Green Plains talks improved margins, diversification efforts

By Holly Jessen | May 07, 2013

Green Plains Renewable Energy Inc. experienced significant financial improvement from the first quarter of 2012 to the first quarter of 2013, the company reported during a May 1 conference call.  “Our performance over the last 12 months shows the great opportunity that we have in front of us, coming out of the most difficult industry environment we have seen in our history,” said Todd Becker, president and CEO.

The company’s first quarter, which ended March 31, resulted in net income of $2.6 million, or 8 cents per diluted share. In the first quarter of 2012 the company saw a net loss of $12.7 million or negative 39 cents per diluted share. (Green Plains noted that a one-time charge of $2.4 million, after taxes, happened in quarter one of 2012, the result of a legal settlement.) On the revenue side, Green Plains brought in $765 million in the first quarter of 2013, compared to $775.4 million in the same time period of last year. “The benefits of our multi-year diversification strategy, combined with operational excellence and risk management were all factors that contributed to the positive results, with nearly a $24 million increase in operating income year over year,” Becker said.

The company sold about 170 million gallons of ethanol, or about 92 percent of its total production capacity, in the first quarter. Ethanol margins have improved and Green Plains expects that will continue to improve in the second quarter. “Margins started to expand in the last four weeks of the quarter, which positively influenced the end of Q1, but more importantly, allowed us to lock in Q2,” Becker said. He added that the company has a goal of bringing in $60 million of non-ethanol operating income in 2013 and he believes that is on track.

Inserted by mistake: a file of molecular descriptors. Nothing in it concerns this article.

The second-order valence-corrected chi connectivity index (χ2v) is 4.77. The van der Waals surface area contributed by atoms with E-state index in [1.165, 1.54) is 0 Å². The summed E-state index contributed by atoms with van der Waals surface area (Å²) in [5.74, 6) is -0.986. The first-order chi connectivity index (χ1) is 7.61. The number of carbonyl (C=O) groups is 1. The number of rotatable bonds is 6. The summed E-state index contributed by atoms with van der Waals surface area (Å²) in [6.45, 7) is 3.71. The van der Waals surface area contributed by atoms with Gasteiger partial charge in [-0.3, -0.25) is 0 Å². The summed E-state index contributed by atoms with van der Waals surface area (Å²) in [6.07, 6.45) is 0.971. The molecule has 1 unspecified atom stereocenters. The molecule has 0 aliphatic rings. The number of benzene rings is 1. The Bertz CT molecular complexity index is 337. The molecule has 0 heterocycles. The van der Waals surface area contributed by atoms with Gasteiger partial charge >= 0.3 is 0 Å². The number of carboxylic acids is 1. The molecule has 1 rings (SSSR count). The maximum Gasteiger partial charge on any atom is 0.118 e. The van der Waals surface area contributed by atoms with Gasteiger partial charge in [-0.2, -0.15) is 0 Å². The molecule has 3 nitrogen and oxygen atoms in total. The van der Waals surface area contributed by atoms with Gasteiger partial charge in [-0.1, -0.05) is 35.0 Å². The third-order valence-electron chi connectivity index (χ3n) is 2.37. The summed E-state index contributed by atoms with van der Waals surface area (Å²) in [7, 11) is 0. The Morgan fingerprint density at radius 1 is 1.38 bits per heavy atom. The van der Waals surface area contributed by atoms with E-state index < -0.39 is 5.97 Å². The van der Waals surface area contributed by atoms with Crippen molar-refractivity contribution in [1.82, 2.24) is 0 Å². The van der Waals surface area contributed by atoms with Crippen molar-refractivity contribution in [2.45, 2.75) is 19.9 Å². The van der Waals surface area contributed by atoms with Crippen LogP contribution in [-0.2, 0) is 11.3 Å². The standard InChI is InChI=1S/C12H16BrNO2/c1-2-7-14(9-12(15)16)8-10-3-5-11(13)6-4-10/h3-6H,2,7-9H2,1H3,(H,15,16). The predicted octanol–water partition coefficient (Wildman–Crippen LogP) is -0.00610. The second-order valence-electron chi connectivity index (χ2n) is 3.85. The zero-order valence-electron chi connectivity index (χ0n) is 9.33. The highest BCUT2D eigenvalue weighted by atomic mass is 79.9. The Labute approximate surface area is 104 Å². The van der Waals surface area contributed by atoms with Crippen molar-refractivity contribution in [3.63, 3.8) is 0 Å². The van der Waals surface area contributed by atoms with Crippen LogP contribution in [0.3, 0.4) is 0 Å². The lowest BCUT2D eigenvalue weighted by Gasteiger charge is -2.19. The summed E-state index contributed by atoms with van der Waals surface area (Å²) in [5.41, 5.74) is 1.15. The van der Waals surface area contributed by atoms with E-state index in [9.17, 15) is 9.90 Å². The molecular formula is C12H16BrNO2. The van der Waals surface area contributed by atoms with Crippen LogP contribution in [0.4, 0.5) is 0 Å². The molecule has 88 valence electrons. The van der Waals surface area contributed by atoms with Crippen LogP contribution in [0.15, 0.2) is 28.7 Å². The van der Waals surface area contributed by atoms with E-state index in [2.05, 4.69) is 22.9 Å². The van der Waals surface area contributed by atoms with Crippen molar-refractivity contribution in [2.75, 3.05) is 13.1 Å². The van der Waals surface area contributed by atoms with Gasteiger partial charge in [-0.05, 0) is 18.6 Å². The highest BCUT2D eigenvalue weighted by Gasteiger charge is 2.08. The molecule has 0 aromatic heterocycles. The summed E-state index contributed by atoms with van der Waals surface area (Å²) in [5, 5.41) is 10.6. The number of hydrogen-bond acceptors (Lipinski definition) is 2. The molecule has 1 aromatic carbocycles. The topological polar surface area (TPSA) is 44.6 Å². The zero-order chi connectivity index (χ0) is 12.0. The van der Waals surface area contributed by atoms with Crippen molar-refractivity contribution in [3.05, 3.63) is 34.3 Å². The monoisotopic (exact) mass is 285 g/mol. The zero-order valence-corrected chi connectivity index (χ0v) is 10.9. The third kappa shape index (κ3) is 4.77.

Ethanol yield averaged 2.85 gallons per bushel of corn, Becker said, adding that Green Plains has been running slower with the goal of fermenting more starch for higher yields. The company constantly monitors the situation on whether to go for maximum yield or production volumes. Later on in the call, Jerry Peters, the company’s chief financial officer, said Green Plains expects to run at closer to 95 percent of total capacity through 2013.

The non-ethanol operating segment brought in record operating income of $21.2 million in the first quarter compared to $9 million for the same period last year. That includes corn oil production, agribusiness, and marketing and distribution segments.

Peters also highlighted the company’s very strong performance in its marketing and distribution segment. Revenues were up $43.5 million compared to the first quarter of 2012. Comparing the same time periods, gross profit and operating income increased $12.9 million and $12.5 million, respectively. The increases were primarily due to the company’s commodity trading and logistics work, its railcar leasing program and Birmingham unit-train terminal, Peters said.

The company’s railcar leasing program, for which it leases out railcars to transport crude oil, brought in $4.6 million in operating income in the first quarter. The company expects that income to continue fairly consistently throughout the year, Becker said, although he added Green Plains may scale back somewhat if ethanol margins continue to improve, so more railcars can be used to transport ethanol.

The 96-car unit train terminal in Birmingham, Ala., which is operated by BlendStar LLC, a wholly-owned subsidiary of Green Plains, also contributed positively to the strong performance in the marketing and distribution segment. The terminal opened earlier than expected in December, Becker said.

Finally, Becker talked about the company’s work to expand its trading and logistical activities, one of its two key growth initiatives. (The other one is rebuilding its agra-business segment.) Green Plains is investing $5 million to build about 8 million additional bushels of storage, a project that is expected to be complete by September. The initiative will put the company in a good position to compete for corn this fall, he said. The plan is to add more storage capacity in 2014. The storage infrastructure will be used to serve the company’s own internal demand but in some locations will also give the company the ability to sell grain externally.